Foodable Congratulates IFMA's 2019 Silver Plate Class

Presented in Chicago by the International Foodservice Manufacturers Association (IFMA), the annual Gold & Silver Plate Awards honors some of the most successful innovators and professionals in the industry. Celebrating its 65th year, the award ceremony is in many ways considered the Academy Awards for foodservice.

Typically, only up to nine foodservice operators are selected for an award, but industry experts chose 10 special winners for this year’s Silver Plate Class:

  • Beverly Lynch, Golden Corral for Chain Full Service

  • Bill Marks, Hennepin Healthcare for Health Care

  • Don Falgoust, RLJ Lodging Trust for Hotels & Lodging

  • Lorna Donatone, Sodexo for Business & Industry/Foodservice Management

  • Peter Cancro, Jersey Mike’s Franchise Systems for Chain Limited Service

  • Randy Montgomery Lait, North Carolina State University for Colleges & Universities

  • Regynald G. Washington, Paradies Lagardère for Retail & Specialty

  • Rodney Taylor, Fairfax County Public Schools Elementary & Secondary Schools

  • Sam Facchini & John Arena, Metro Pizza for Independent Restaurants/Multi-Concept

Winners Rodney Taylor and Regynald Washington both shared their commitment to bettering the lives of young people through education. As Washington noted, helping people become more educated about the industry is simply “part of [his] DNA.”

Other winners like Don Falgoust, Lorna Donatone, and Bill Marks emphasized the importance of keeping the team focused on giving customers the experience they are looking for. Bill Marks in particular wanted to overcome hospital food’s stereotypical bad reputation and set a goal with his team to simply “serve good food.”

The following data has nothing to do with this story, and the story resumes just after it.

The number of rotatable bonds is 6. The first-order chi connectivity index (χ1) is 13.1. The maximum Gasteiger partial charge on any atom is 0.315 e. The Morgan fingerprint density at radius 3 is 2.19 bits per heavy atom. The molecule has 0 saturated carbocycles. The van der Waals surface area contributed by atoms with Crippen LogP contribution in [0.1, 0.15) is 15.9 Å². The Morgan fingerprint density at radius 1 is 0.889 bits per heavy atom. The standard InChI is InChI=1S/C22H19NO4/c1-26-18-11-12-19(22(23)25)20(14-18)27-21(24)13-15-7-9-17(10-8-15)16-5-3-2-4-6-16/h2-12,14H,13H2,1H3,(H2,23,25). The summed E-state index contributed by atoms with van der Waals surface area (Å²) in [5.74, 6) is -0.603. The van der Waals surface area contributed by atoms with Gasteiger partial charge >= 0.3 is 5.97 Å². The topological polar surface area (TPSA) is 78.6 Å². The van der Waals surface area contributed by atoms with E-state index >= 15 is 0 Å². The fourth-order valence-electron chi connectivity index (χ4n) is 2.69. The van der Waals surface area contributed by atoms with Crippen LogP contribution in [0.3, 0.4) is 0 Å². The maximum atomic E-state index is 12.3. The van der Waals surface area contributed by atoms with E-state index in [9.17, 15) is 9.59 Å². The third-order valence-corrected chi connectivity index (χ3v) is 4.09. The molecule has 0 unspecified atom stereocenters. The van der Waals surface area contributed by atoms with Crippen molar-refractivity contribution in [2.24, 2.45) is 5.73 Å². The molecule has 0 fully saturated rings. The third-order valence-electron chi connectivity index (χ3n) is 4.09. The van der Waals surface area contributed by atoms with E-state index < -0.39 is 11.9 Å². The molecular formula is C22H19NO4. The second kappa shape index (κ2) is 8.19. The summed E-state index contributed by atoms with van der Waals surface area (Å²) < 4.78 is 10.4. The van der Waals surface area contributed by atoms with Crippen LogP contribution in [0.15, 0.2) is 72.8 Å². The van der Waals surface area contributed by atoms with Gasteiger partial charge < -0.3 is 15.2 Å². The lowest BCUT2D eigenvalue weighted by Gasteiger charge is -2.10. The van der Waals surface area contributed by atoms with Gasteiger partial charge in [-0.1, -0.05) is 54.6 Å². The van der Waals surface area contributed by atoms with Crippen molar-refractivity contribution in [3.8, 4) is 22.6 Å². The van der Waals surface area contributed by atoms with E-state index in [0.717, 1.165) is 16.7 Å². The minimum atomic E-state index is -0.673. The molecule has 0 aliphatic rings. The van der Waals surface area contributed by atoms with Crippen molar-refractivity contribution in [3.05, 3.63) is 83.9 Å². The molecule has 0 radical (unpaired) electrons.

One particularly excellent Silver Plate winner is awarded with the Gold Plate. This award is determined by a panel of highly regarded foodservice experts, past winners, and national press. Watch the above video to see some interview highlights and learn more about Regynald G. Washington, who took home the gold!

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by:

Vanessa Rodriguez

Vanessa Rodriguez

Writer & Producer


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Gender Relations & Leadership: Outlook of the Future of the Food & Bev Industry

On this podcast recorded at Fodoable.io in Seattle, our host Yareli Quintana speaks with three leaders in the foodservice and beverage industry who also happen to be women. The conversation begins by each identifying some of the changes they’ve seen happen in their respected industries throughout the years.

First, you’ll hear from Zoi Antonitsas, executive chef of Little Fish, Seattle’s first modern-day craft cannery and restaurant which will be found in the heart of Pike Place Market once it opens. Chef Antonitsas has over 20 years of experience in the restaurant industry and says she’s been fortunate to have worked with incredible men and women up and down the West Coast.

“I’ve never really felt like I’ve ever been discriminated against as far as being a woman, with the exception of a few, I would say, financial question marks…,” says Antonitsas. “There have definitely been a couple of times where I’ve had to fight to get financial compensation for my work, where I know for a fact that some male counterparts have received more money without having to ask.”